A rider has called for fellow horse owners to be on the look out for bats after she found an unexpected visitor on her horse’s rug.
Mary Bannister, who lives in Hertfordshire, was putting a rug on her 13-year-old 15.2hh Irish sports horse Blue when she discovered the bat.
Mary told H&H: “The rug had been sat folded up over the wall in an open barn. I put the rug on Blue and noticed a blob on it. I didn’t have my glasses on, but I looked closer and thought ‘Oh my god, it’s a bat’.
“I went to get some other people to look at it and three of us stood there thinking what do we do now? It was beautiful. It was about the size of a mouse hanging upside down. I think it must have been clung on the rug when I’ve put it on and somehow I hadn’t disturbed it.
“My friend moved the bat into a box and put the box up high up in the barn where no predators could get to it.”
Mary decided to wait until the morning to see if the bat had flown away.
“The next morning it was gone so we assume it must have flown off. I put a post on Facebook which got loads of responses; apparently bats like warm spaces and other people have found bats in rugs too,” said Mary.
“Going forward I’ll be very careful and check rugs, and now we know what to do. If you find one it’s really important to be careful.”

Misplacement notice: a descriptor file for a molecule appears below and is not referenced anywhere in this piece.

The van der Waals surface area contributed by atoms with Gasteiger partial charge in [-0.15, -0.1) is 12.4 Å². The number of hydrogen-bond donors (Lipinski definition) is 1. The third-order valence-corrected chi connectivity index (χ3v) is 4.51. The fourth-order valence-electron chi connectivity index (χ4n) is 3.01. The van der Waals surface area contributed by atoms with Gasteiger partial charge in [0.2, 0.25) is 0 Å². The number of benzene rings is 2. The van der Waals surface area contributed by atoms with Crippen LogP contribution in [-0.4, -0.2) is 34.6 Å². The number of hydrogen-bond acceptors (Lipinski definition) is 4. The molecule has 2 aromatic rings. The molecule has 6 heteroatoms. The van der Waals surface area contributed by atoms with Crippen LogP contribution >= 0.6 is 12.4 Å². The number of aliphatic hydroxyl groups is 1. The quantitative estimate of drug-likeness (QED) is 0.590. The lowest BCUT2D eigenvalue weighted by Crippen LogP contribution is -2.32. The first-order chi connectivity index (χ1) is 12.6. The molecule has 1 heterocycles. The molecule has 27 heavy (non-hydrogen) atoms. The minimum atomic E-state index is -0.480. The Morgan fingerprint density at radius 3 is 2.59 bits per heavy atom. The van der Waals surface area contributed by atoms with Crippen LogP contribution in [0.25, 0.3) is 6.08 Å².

Bats are a protected species meaning it is illegal for bats to be killed or deliberately injured.
Samantha Pickering of North Devon Bat Care said bats’ roosting places are also protected.
“A horse’s rug isn’t quite the usual roosting location for a bat so it isn’t suggested you have to leave the rug there all winter,” Samantha told H&H.
“If you find a bat on a rug that is in use, you should use a cloth or a glove to gently move the bat to another location in the same building you have found it. Typically if you find a bat in a rug it’s usually a young bat that has gone into the wrong roosting place. Once a bat is asleep they sleep deeper than a teenager and don’t want to wake up, which is why if you move a blanket they don’t fly off straight away,” said Samantha.
From alpacas to rabbits, here is our selection of horses and ponies with the most unlikely animal friends
It's natural for horses to find others to interact with, but they don't always have to be horses, as this
Samantha added if you find a bat on the floor in a barn or stable, it can be offered water in a milk bottle lid and contained in a box with pencil-size air holes with a glove or cloth for the bat to hide.
“Don’t use straw as it can get caught in their wings,” said Samantha. “Once the bat is contained you should call the Bat Conservation Trust or your local bat rescue who can advise on whether it can be safely released or if it will need collected.
“Bats in this country only eat insects so there is nothing to worry about. Their job is to eat all those midges and flies that pester you when you go for a ride.”
For all the latest news analysis, competition reports, interviews, features and much more, don’t miss Horse & Hound magazine, on sale every Thursday.